General Information on the Victorian Style
Early in the reign of Queen Victoria (around about the middle of the 19th Century) the romantic movement was at its height and this is clearly evident in the jewellery of the period. Nature was a prime inspiration as were materials like turquoise, jade and ivory and the technique of guilding was popular too. Pretty items of jewellery such as brooches and bracelets were all the rage and the style was very ornate.
Gothic revival jewellery arrived on the scene as styles harked back to medieval shapes and motifs - crosses and quatrefoils were popular.
Around this time, gold was being discovered in California and this meant that, with the emergence of the middle classes, that more and more people could afford to wear jewellery. The great amount of jewelley for sale in antiques shops and fairs shows this clearly.
As the century progressed the emphasis was more on science and technology and jewellery became bolder and many mourning rings and mourning jewellery of the period show this style. Mourning jewellery itself is something very synonimous with Victorian jewellery - the use of black stones such as onyx and jet were commonly used.
Victorian sentimental jewellery is a style that greatly interests Harriet - she likes to take ideas from this period and reinvent then in a more up to date way. Harriet's 'Mizpah' rings are a good example of this - Mizpah brooches were popular at the time - lovers gave them to each other when they were about to be parted by events such as wars. From the book of Genesis in the Old Testiment of the bible, the quote is 'And Mizpah; for he said, The Lord watch between me and thee when we are absent, one from the other'.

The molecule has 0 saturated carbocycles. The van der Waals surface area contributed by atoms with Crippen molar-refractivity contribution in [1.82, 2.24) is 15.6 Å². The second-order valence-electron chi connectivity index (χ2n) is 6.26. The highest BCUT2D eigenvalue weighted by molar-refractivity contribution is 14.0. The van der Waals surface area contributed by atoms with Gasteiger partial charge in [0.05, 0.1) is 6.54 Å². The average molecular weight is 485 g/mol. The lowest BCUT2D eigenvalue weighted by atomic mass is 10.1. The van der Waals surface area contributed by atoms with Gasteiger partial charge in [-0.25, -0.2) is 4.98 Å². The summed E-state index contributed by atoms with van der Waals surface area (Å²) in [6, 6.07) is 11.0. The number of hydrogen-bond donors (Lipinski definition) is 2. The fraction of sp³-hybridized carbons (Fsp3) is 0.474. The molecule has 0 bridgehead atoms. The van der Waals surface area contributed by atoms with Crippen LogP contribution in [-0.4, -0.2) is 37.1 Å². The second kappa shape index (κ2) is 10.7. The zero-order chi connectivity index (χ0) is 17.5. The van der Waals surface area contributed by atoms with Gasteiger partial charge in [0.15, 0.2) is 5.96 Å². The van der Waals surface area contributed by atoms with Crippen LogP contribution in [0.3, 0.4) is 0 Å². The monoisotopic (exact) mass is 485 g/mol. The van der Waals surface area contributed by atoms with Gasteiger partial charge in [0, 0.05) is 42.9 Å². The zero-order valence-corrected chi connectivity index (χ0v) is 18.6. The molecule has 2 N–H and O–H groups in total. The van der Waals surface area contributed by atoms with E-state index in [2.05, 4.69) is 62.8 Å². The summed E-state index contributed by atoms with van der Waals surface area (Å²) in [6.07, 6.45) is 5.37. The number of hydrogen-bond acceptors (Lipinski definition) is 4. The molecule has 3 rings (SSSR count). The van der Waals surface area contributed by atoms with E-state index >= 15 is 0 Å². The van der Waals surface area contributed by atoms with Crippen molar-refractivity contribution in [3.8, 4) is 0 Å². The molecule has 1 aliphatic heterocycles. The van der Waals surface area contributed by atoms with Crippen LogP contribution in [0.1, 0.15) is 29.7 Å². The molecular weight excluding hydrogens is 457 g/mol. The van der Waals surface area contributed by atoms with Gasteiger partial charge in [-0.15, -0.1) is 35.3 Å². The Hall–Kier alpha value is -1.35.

Forget-me-not flowers were used in symbolic ways in jewellery from this period and Harriet has designed a number of engagement rings that hark back to this idea - blue Ceylon sapphires representing the blue of the forget-me-not flower.
'Regard' rings were also popular - 6 stones whose names begin with the letters of the word 'regard' as well as pave set stones (very popular now) and star or grain set stones.
Please contact us if you have any questions or would like to arrange a design consultation.
Related blog articles
- Charlotte's blog article on Mizpar.